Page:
Another year, another disappointing playoff loss by the Baltimore Ravens. Back in 2019, the Ravens were upset by the Tennessee Titans in the Divisional Round, a game in which they were the heavy favorites as the No. 1 seed in the AFC and led by the MVP of the league Lamar Jackson. In that game, the offense struggled to move the ball and was only able to score 12 points—a number much lower than their league-leading 31.9 points per game average. The narrative quickly became that the Ravens cannot win in the postseason with this style of offense, and questions arose about Jackson’s ability to throw on obvious passing situations. Fast forward to 2020, and those same narratives are still very much relevant.
In Saturday’s Divisional Round loss to the Buffalo Bills, the Ravens' offense once again failed to show up. The Ravens scored only three points in the game, and outside of a few Jackson scrambles, could barely move the football. Much of the blame for Saturday night’s loss will fall on Jackson, and he does deserve to bear some of the blame as he did play poorly. However, it is abundantly clear that there are some serious issues with this Ravens offense that go way beyond Jackson and his ability as a quarterback. If the Ravens hope to ever get past the Divisional Round, then they need to prioritize protecting Jackson and finding him additional weapons in the offseason.
That being said, using The Draft Network's Mock Draft Machine, I ran a seven-round mock draft to see which prospects the Ravens could look to add in April to improve this football team.
Round 1 (No. 28 overall) Wyatt Davis, OG, Ohio State
Upon watching the Ravens this season and in their playoff games, it became apparent that the loss of future Hall of Fame guard Marshal Yanda had a huge impact on this offense. Yanda, who played right guard for the Ravens during his 13-year NFL career, was a key component in the success of the Ravens' offense back when they were dominating the league in 2019. In order for this offense to succeed, they need much better play along the interior of this offensive line, as Bradley Bozeman and Ben Powers aren’t going to cut it. Drafting Wyatt Davis here is a bit of reach but fills a huge position of need—and there wasn’t a receiver I liked here as both Rashod Bateman and Terrance Marshall were off the board.
Round 2 (No. 60 overall) Creed Humphrey, C, Oklahoma
I believe the interior of this offensive line needs to improve so much that I chose to double-dip. As we all saw in Saturday’s game, Ravens center Patrick Mekari struggled not only in protection but with simple snaps. Drafting the best center in the draft this late in the second round would be a home run for the Ravens. The additions of both Davis and Humphrey would give this offensive line a much-needed boost and would greatly help Jackson.
Round 4 (No. 131 overall) Patrick Johnson, EDGE, Tulane
The Ravens will surely be in the market for some edge defenders as both Matt Judon and Yannick Ngakoue are set to be unrestricted free agents. Patrick Johnson is a nice value in the fourth round and is a perfect fit for this Baltimore defense. Johnson is a versatile edge defender who played multiple spots at Tulane this season. Having lined up on the ball as an edge defender and off the ball as a stand-up SAM, Johnson’s versatility is a great fit for Wink Martindale’s multiple look scheme.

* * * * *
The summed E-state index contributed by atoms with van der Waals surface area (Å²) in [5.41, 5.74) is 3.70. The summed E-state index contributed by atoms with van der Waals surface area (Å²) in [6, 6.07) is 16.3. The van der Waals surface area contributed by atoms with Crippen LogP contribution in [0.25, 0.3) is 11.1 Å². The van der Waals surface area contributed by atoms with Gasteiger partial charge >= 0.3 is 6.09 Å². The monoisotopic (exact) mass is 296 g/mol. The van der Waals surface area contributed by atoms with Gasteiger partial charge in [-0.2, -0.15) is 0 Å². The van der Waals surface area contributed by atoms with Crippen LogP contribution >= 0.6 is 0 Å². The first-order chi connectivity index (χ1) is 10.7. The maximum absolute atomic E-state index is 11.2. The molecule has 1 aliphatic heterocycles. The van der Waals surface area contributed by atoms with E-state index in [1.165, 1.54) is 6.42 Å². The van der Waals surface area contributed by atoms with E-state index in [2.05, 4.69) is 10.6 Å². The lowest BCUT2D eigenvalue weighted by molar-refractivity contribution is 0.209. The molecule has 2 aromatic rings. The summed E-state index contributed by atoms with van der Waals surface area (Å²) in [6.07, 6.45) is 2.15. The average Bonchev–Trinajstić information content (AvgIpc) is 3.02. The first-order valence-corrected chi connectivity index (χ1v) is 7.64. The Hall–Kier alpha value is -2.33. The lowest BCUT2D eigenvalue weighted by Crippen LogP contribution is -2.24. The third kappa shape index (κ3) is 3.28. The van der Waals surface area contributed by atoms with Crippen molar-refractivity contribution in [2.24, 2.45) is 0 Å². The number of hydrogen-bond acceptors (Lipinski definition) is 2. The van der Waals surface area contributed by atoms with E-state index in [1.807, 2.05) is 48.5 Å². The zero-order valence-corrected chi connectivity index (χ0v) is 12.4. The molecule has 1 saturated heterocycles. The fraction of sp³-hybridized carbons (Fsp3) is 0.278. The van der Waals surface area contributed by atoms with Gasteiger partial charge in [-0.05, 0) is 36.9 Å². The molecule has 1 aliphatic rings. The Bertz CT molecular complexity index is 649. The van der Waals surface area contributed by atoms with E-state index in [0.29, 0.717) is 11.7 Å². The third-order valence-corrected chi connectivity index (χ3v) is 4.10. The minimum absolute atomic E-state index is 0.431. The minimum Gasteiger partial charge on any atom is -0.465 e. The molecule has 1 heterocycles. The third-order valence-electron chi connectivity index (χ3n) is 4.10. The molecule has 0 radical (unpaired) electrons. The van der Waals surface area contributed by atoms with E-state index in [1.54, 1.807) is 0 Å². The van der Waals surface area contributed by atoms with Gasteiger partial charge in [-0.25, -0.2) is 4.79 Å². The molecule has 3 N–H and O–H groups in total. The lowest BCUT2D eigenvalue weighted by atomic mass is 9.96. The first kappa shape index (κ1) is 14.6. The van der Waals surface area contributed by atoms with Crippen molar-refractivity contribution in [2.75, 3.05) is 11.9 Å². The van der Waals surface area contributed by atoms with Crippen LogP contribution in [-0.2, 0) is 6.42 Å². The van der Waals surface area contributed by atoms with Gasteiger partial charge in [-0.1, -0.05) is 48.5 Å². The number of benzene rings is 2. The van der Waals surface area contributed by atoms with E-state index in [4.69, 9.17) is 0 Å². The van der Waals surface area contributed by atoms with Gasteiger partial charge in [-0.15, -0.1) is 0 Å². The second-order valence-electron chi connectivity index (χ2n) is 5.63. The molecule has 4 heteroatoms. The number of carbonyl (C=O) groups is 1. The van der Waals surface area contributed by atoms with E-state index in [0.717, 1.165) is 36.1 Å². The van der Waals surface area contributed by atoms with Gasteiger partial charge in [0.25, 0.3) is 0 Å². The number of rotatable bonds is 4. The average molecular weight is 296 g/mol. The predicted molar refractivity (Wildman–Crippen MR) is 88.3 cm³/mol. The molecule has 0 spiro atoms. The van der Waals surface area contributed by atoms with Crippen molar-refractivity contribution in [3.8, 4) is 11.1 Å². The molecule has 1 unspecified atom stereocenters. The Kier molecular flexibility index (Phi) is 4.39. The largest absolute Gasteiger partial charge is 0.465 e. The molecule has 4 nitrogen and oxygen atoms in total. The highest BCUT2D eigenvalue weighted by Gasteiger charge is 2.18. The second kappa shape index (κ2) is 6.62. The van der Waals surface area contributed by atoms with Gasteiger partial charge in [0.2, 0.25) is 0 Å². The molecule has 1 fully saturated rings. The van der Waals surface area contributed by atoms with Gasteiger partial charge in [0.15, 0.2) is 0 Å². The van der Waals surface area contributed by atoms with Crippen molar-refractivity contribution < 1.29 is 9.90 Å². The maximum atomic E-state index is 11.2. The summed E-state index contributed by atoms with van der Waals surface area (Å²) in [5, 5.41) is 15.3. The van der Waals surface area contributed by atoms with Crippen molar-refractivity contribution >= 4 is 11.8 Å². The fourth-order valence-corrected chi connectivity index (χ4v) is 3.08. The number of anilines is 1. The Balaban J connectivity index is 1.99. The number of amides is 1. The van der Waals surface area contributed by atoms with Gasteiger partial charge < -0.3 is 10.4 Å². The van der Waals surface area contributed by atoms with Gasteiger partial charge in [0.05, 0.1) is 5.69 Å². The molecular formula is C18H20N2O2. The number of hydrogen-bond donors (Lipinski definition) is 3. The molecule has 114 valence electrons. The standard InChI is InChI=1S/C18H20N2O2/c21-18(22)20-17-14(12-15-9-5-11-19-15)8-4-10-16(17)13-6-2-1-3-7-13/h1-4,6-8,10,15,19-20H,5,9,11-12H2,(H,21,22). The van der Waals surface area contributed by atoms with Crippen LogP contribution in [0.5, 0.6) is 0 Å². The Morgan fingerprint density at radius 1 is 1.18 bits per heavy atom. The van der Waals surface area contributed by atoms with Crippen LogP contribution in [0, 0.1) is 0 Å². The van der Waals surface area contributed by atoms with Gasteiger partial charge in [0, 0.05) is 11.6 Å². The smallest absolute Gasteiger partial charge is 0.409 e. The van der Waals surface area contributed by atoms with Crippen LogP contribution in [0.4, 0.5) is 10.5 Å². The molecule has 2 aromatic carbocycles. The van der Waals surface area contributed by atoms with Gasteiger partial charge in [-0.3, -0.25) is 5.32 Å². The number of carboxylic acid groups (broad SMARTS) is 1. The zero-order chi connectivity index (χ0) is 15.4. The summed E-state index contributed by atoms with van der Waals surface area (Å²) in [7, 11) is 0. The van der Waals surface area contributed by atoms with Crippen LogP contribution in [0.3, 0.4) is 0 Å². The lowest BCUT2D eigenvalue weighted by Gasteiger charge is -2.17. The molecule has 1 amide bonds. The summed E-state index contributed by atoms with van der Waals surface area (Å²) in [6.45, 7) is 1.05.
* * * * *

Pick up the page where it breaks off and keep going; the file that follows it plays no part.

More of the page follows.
Round 5 (No. 166 overall) Austin Watkins, WR, UAB
In a perfect world, I wouldn’t have had to wait until the fifth round to draft a receiver, but there just wasn’t any value at the position in the earlier rounds. The Ravens need to add receivers this offseason, specifically a receiver who has the strength, catch radius, and ball skills to win in contested situations. Enter Austin Watkins, who checks all of those boxes. At 6-foot-3 and 205 pounds, Watkins has the size to body defensive backs and has that alpha mentality that when the ball is in the air, it’s his. He would be a great addition to this Ravens' receiver corps that is in need of a major overhaul.
Round 6 (No. 207 overall) Matt Bushman, TE, BYU
The Ravens were at their best last season running 12- and 13-personnel with Mark Andrews, Hayden Hurst, and Nick Boyle. However, that was lacking in 2020 as the team traded Hurst last offseason. Adding a tight end here is good for depth purposes, but Bushman is a guy I think could contribute early on in his career. He’s a good athlete who can be moved around the offense and be a matchup problem if used correctly.
Round 6 (No. 212 overall) Mustafa Johnson, DT, Colorado
I don’t feel great about going this whole draft and not drafting a corner, but I really like Johnson, and I think he would be a good fit for this Baltimore defense and culture. He has the ability to play all along the front, which again is something I think is good for Martindale’s mixed front. He may lack length, but he has the athleticism, quickness, and motor to develop into a nice rotational interior defensive lineman.
The Ravens are on the cusp of winning big and are really just a few pieces away from reaching their ultimate goal. I think a draft class like this would go a long way in accomplishing just that. Now it is your turn to draft for the Baltimore Ravens by using our Mock Draft Machine!